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Vertical Foregrip Placement [2007-06-01]

(Originally written in May of 2007)

Running the vertical foregrip all the way forward on a carbine length rail system is not anything new and it's not anything I thought up myself.

Guys much higher speed than me have been suggesting that I move my vertical foregrip all the way forward since 2003 or 2004.

I had tried moving the vertical foregrip all the way forward several times in the past and it just never "felt right". My initial and short term impressions were, I felt as if my support arm was too far out to support the weight of the carbine for long periods of time. I never gave the technique much chance and didn't run the vertical foregrip all the way forward over a prolonged period of time.

In late May of 2007, I tried moving the vertical foregrip all the way forward and everything fell into place and the technique finally "clicked". After several years and several attempts I finally figured out why there were so many advantages to having the vertical foregrip all the way forward on a carbine length rail.

Think of how things balance and piviot points and hopefully the following will make sense.

I have found that the magwell hold or having the vertical foregrip toward the delta ring places the center of gravity too far to the rear. Not a big issue when shooting in a CQB enviornment or only engaging a single target. When engaging targets at further distances or engaging multiple targets I have found this technique doesn't work well for me, and it's hard to keep the gun steady.

Think of your carbine like as if it were an old 1800's musket. The stock is in your shoulder, and thus is supported at one end.

If you wanted the best control over the musket when moving it quickly from target to target, where would you want to put your support hand? Would you want your support hand in close (near your firing hand), in the middle (dead center) of the musket, or as close as you could get it to the muzzle?

Obviously you would want to get the second point of support as close to the muzzle as possible because you will have much better control over the weight if the second point of contact is as close to the other end of the object as possible.

Here is an exercise to try to illistrate the point I'm trying to make. This is a dry fire drill, ensure you do the following drill with a complete safe firearm. Keep in mind that the following drill is a target transition drill to illistrate a point. You want to be transitioning targets from left to right and far to near at the same time.

You can either set up targets or use a rock, fense posts, etc. as makeshift targets. Pick several objects in your field of view and stagger the distance both from left to right and front to back (example: target #1 @ 50 yards, target #2 @ 350 yards, target number #3 @ 175 yards, target #4 @ 25 yards, etc). You want to keep a lot of distance left to right between the targets.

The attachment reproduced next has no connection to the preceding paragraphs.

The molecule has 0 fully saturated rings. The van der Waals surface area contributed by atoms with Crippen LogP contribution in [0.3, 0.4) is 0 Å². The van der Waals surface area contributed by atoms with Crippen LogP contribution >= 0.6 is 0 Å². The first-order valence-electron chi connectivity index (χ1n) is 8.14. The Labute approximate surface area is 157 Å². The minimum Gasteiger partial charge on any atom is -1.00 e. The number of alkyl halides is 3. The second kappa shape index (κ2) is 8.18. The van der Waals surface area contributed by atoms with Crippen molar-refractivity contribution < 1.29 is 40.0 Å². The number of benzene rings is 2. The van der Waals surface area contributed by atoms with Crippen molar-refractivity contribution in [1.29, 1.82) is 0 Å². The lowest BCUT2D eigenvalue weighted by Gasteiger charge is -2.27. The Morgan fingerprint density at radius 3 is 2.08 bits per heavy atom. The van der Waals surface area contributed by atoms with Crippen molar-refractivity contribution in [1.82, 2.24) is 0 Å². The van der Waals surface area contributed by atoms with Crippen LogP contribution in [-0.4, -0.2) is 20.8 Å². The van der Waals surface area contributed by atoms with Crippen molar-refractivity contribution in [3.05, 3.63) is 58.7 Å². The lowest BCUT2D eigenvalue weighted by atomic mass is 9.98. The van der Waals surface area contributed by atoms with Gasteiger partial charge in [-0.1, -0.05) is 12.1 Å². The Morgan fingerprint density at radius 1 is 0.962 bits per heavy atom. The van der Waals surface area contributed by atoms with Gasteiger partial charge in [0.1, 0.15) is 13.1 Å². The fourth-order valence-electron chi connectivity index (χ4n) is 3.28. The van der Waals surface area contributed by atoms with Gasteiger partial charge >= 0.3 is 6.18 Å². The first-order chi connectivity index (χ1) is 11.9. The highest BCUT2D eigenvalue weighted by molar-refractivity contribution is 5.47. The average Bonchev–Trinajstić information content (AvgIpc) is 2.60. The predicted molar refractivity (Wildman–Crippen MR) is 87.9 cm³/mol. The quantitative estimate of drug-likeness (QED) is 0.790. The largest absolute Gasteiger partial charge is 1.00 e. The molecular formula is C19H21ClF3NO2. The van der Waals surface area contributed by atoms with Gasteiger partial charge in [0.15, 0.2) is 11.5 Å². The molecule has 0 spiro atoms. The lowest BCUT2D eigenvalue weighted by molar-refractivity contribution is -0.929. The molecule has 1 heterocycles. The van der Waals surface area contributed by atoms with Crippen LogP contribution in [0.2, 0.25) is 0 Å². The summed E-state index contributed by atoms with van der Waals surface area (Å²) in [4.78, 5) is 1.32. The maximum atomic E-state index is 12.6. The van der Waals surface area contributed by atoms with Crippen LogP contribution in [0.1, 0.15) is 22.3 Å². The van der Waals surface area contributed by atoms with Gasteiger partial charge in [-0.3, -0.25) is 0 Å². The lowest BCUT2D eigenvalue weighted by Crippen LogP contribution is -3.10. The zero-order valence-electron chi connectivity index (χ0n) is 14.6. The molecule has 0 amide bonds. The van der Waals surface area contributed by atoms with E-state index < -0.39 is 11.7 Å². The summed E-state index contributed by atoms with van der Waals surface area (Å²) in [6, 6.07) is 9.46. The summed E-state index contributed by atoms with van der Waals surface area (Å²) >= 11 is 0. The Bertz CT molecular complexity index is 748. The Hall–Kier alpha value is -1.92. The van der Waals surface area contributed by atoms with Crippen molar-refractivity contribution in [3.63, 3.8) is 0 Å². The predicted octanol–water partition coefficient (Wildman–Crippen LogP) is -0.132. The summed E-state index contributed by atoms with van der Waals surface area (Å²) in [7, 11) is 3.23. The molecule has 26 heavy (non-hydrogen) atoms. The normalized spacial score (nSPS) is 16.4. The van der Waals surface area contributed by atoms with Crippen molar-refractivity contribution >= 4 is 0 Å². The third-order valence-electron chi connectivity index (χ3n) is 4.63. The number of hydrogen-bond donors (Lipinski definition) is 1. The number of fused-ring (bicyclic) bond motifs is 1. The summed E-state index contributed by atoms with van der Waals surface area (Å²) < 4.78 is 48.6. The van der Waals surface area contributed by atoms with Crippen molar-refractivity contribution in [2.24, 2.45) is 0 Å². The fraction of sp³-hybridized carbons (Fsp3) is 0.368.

Now take the longest rifle you have avalible to you (it can be a hunting rifle, AR15A2, M1 Garand, etc...the longer the rifle is the better) and put your support hand as close as you can to the firing hand and transition from targets #1 thru #4 as fast as you can. Then transition from targets #4 thru #1 as fast as you can. Do this a couple times in each direction.

Now move the support hand the middle of the gun (ie. as close to center as possible) and transition from targets #1 thru #4 and #4 thru #1 as fast as you can. Do this a couple times. Now, move the support hand as far out on the forend as possible and transition from targets #1 through #4 and #4 thru #1 as fast as you can. Do this a couple times (both directions).

I'm sure you will find that the further you get the support hand out on the fore end the easier it is to control the gun, the quicker your transitions from one target to another, and when the support hand is in close you tend to "over shoot" your target but when it's further out, you can stop on a dime.

Moving the hand or vertical foregrip as close as you can get it to the unsupported end of the gun (ie. the muzzle) provides the best level of support and also helps you drive and control the gun much better.

With the vertical foregrip I'm constantly pushing rearward on the vertical foregrip, thus providing constant rearward pressure into my firing side shoulder.

While at first having the vertical foregrip all the way forward feels ackward, I find that my support shoulder and arm doesn't fatigue as quickly and I can hold the gun up on target for longer periods of time.

This is not my carbine in the picture below, but you can see that I cup my support hand around the vertical foregrip, (my support hand is pulling back toward my shoulder), my support thumb is resting on the 9 o'clock rail pointed in the same direction as the muzzle. I don't grip the vertical foregrip, I simply cup my hand around it and apply constant rearward pressure. When using a vertical foregrip my support hand and thumb look very simular to my support hand when shooting a pistol (cupped hand, thumb pointing forward):